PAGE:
By Bryan Mims
Bill Goodwyn is disruptive in the classroom and proud of it. He’s built a business model on upsetting an American school tradition observed since kids first cracked open The New England Primer in 1690. “We look at ourselves like a disruptor, the same way that a Netflix is trying to disrupt traditional TV or the same way Uber is coming in to disrupt traditional taxis,” he says.
Discovery Education employs about 300, mostly former teachers, principals, superintendents and other educators, at its Charlotte headquarters. Its educational software is used in half of all U.S. classrooms and in more than 50 countries. In North Carolina, Discovery’s media services are used by three-fourths of the state’s school districts, including 57 that use its Techbook, a digital textbook.
Goodwyn is working to get textbooks — the kind made from pulpwood and bound in covers — out of the classroom. No more writing your name, teacher’s name or school year on the inside front cover. No more stuffing a book bag with books. The division of Discovery Communications, which had 2015 revenue of $6.4 billion, has brought textbooks to the screen.
“If you think about how kids are growing up now and using technology and media, you know they’re wired totally different than how we grew up,” he says. “They’re consuming media fundamentally different than any previous generation. So the premise is: How can we make kids more excited and engaged about learning?”
Goodwyn joined Discovery in 1987. After more than 12 years in Washington, D.C., he opened an office in Charlotte in 2000. He became president of Discovery Education in 2007, and later was named CEO. His division launched the Techbook, which features video clips, hands-on activities and virtual labs. The technology works with any laptop or tablet. Books cost from $38 to $55 per student, based on grade level and subject. By comparison, a traditional textbook can run more than $70, according to the Association of American Publishers. U.S. textbook sales total $14 billion annually, while the grade-school ed-tech software market has annual sales of about $8 billion.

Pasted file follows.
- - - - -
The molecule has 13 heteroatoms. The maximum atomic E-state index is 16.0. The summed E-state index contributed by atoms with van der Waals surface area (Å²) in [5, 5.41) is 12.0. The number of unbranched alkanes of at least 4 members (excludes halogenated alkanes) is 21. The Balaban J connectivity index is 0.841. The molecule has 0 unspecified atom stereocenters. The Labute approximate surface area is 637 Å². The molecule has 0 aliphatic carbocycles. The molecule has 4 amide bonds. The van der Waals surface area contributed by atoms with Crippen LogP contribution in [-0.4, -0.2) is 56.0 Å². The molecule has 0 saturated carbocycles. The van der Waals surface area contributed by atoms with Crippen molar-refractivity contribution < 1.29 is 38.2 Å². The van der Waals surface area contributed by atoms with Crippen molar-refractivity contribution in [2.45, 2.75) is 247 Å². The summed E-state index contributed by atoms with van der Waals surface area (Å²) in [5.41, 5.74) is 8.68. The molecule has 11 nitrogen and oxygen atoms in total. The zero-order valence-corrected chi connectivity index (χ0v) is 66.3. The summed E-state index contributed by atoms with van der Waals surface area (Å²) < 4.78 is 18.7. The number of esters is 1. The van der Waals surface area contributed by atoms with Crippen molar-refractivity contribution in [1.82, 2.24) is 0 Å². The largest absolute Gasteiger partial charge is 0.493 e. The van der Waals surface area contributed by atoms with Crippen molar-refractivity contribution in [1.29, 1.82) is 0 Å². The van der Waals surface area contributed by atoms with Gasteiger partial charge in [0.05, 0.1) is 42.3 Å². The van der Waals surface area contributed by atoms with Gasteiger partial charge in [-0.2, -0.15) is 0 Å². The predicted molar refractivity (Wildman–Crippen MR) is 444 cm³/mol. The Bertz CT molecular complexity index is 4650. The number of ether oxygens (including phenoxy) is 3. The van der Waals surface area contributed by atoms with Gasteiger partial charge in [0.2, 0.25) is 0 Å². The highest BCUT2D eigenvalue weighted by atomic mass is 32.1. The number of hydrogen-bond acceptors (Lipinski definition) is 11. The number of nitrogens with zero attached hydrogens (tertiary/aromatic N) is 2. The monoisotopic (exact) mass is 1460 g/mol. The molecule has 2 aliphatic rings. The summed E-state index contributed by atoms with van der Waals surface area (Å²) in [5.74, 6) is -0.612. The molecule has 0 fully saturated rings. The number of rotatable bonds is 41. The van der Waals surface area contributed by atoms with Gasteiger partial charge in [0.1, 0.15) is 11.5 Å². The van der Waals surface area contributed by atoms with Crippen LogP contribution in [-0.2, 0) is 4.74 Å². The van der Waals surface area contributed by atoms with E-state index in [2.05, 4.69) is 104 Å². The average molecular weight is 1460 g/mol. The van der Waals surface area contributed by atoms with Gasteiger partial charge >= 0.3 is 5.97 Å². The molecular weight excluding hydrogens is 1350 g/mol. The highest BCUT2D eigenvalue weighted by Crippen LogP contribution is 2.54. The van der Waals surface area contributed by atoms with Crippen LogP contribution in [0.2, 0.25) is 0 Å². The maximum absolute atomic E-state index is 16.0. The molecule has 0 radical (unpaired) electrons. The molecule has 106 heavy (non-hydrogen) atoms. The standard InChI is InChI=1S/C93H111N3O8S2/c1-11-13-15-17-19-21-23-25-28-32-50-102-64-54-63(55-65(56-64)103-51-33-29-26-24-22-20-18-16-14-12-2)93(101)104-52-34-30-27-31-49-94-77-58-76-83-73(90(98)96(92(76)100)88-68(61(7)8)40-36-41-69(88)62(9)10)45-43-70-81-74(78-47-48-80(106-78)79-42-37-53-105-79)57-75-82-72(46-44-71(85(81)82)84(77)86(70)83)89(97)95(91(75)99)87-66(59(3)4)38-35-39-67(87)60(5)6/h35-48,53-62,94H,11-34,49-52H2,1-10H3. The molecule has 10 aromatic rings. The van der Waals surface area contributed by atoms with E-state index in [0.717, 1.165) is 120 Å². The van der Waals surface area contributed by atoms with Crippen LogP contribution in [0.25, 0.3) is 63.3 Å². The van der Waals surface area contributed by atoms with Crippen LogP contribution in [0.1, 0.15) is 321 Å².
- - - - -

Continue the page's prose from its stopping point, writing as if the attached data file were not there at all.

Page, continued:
Asked about the profitability of digital books, Goodwyn dodges. “Our focus is not to make money, it’s to improve teaching and learning. And if we do that and improve student outcomes, then we’ll be successful financially.” Discovery’s education unit makes up less than 3% of the company’s sales, or $173 million last year.
While Goodwyn doesn’t think print textbooks will be obsolete anytime soon, there’s a big shift. “Three or four years ago, you’d have districts asking, ‘Should I go digital?’ Now they’re asking, ‘How do I go digital?’”
Name: Bill Goodwyn
Work: A 27-year veteran of Discovery Communications, owner of such television networks as Animal Planet, Goodwyn is CEO of Discovery’s billion-dollar-plus domestic content distribution business and Discovery Education.
Hometown: Rocky Mount
Education: B.A., journalism, UNC Chapel Hill
Family: Wife and two children
Recognized: By STEMConnector this year as one of the country’s top 100 CEOS in science, technology, engineering and math.